What High Blood Sugar feels like for them.

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So many times I’ve wished I could magically remove the discomfort that Eva feels from time to time and feel it myself instead! While we wait patiently for a cure, I make it one of my life’s ambitions to know as much as I can about Type 1, including how different side effects of it make her feel.

Gatekeepers know full well the top line signs of hyperglycemia (high blood sugar): frequent urination (1), increased thirst (2), blurred vision (3), fatigue (4), headaches and then some. But I’ve often wondered what it actually FEELS like for our Warriors when they’re high. I dug deeper into this.

Its not always the sugar’s fault

Firstly, a curious fact to remember that its the lack of insulin that makes them feel unwell, not the high blood sugar. Insulin deficiency occurs from a lack of glucose inside the cells – causing ketones to be produced. If too many ketones are present, this results in the unpleasant side effects.

Children at an age who are able to articulate their feelings relay that when they’re high, they feel heavy – like they’re stuck to the ground or chair they’re on. It hurts to move their arms and legs and if they’ve woken up in the morning with a high, they often want to go back to sleep for a long time. They feel nauseous, angry and weak, but their heart is racing at the same time. Teachers, have observed that their Type 1 students struggle to concentrate and have moments where they look like they’re day dreaming or staring into the abyss. When they ask them if they’re ok – a common response they get is “I feel like I have brain-fog”.

Since Eva is only 3 now, she’s not capable of giving me a full detailed report on how she’s feeling but the things she does mention are consistent with her highs. She relays to me that her tummy is sore and when I watch her closely, I notice her breathing is quickening and she starts to perspire. She complains that she’s cold when its a warm day, or she feels hot when its cold. She also becomes teary and quite emotional.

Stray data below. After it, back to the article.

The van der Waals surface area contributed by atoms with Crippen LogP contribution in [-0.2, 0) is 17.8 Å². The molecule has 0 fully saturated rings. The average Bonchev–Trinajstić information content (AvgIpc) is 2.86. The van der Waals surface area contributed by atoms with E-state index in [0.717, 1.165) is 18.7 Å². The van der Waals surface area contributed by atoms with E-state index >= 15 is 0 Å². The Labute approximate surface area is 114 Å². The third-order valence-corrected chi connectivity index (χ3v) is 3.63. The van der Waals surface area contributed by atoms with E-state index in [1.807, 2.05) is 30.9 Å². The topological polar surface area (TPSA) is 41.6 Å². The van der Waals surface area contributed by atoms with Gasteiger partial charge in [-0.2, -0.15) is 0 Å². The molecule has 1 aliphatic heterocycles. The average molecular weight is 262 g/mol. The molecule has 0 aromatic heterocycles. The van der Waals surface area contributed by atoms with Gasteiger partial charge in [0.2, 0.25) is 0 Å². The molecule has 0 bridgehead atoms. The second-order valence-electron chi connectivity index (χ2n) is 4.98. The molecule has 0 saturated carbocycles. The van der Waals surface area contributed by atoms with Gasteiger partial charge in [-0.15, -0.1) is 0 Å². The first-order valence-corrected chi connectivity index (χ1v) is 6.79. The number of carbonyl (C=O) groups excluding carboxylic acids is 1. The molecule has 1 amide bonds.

Take back the power

Strangely, the times she goes high, I ask her again how she’s feeling and she responds saying she feels fine. This can only bring me to think that she has grown so used to this feeling that she accepts it as normal. Yes, this can make any Gatekeeper’s heart sore. No parent wants their child to suffer, but there is a light in this tunnel I can assure you. This notion pushes us to constantly aim for that equal equilibrium, that sweet spot with their levels. Instead of allowing the fear of these side effects to take control, we can choose to flip it around. By removing the fear, and approaching it positively, we disarm this condition of its power and into our own hands. And don’t forget, we’re in this together.

Medical explanation of symptoms mentioned:

1: Kidneys have to work hard to process extra sugar in the blood. When it can’t keep up, the body gets rid of it, along with water that the body needs. 2: To get rid of extra sugar, the body draws water from its own tissues. Because you need that fluid to make energy, transfer nutrients and get rid of waste, a switch flips in the brain telling you that you’re thirsty so you drink more. 3: Your body may pull fluid from the lenses in your eyes, which makes it harder to focus. And high blood sugar can damage blood vessels on the back part of the eye (retina). 4: A lack of fuel can make them tired.

Resources: https://www.medicinenet.com/diabetes_body_blood_sugar_levels/article.htm

Type 1 Diabetes in Children, adolescents, and young adults: Dr Ragnar Hanas: Fourth US edition

Thanks for reading. Remember we’re all in this together. Without community, we’re alone. And managing this condition alone is very challenging and lonely! Please feel free to browse my blog for other articles and if there’s any topic you’d like to know more about-do let me know and I’ll try to feature it in my next post! You can also find me on Facebook and Instagram. Or simply subscribe below and keep up to date with my latest discoveries on this condition šŸ™‚

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